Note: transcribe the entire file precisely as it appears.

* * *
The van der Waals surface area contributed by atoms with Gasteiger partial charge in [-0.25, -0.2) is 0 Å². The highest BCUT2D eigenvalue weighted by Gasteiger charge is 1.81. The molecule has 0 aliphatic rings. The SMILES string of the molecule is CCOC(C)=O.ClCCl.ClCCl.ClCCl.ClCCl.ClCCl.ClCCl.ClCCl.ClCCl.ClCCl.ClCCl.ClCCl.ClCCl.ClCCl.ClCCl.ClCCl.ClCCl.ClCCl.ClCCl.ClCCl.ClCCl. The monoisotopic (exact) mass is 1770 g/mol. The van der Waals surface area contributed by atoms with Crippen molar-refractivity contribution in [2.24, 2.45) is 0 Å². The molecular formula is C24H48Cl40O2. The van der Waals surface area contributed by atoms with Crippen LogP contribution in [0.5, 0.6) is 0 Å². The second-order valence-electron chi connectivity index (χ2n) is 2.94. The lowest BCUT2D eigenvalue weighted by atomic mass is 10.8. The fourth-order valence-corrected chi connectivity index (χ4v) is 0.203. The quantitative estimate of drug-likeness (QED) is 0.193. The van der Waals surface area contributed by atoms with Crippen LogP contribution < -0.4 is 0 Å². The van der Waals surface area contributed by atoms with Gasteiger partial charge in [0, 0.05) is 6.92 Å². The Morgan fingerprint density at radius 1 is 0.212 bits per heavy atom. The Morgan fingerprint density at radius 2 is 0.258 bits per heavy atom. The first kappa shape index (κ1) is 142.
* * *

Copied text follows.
The van der Waals surface area contributed by atoms with Gasteiger partial charge in [-0.25, -0.2) is 0 Å². The highest BCUT2D eigenvalue weighted by Gasteiger charge is 1.81. The molecule has 0 aliphatic rings. The SMILES string of the molecule is CCOC(C)=O.ClCCl.ClCCl.ClCCl.ClCCl.ClCCl.ClCCl.ClCCl.ClCCl.ClCCl.ClCCl.ClCCl.ClCCl.ClCCl.ClCCl.ClCCl.ClCCl.ClCCl.ClCCl.ClCCl.ClCCl. The monoisotopic (exact) mass is 1770 g/mol. The van der Waals surface area contributed by atoms with Crippen molar-refractivity contribution in [2.24, 2.45) is 0 Å². The molecular formula is C24H48Cl40O2. The van der Waals surface area contributed by atoms with Crippen LogP contribution in [0.5, 0.6) is 0 Å². The second-order valence-electron chi connectivity index (χ2n) is 2.94. The lowest BCUT2D eigenvalue weighted by atomic mass is 10.8. The fourth-order valence-corrected chi connectivity index (χ4v) is 0.203. The quantitative estimate of drug-likeness (QED) is 0.193. The van der Waals surface area contributed by atoms with Crippen LogP contribution < -0.4 is 0 Å². The van der Waals surface area contributed by atoms with Gasteiger partial charge in [0, 0.05) is 6.92 Å². The Morgan fingerprint density at radius 1 is 0.212 bits per heavy atom. The Morgan fingerprint density at radius 2 is 0.258 bits per heavy atom. The first kappa shape index (κ1) is 142.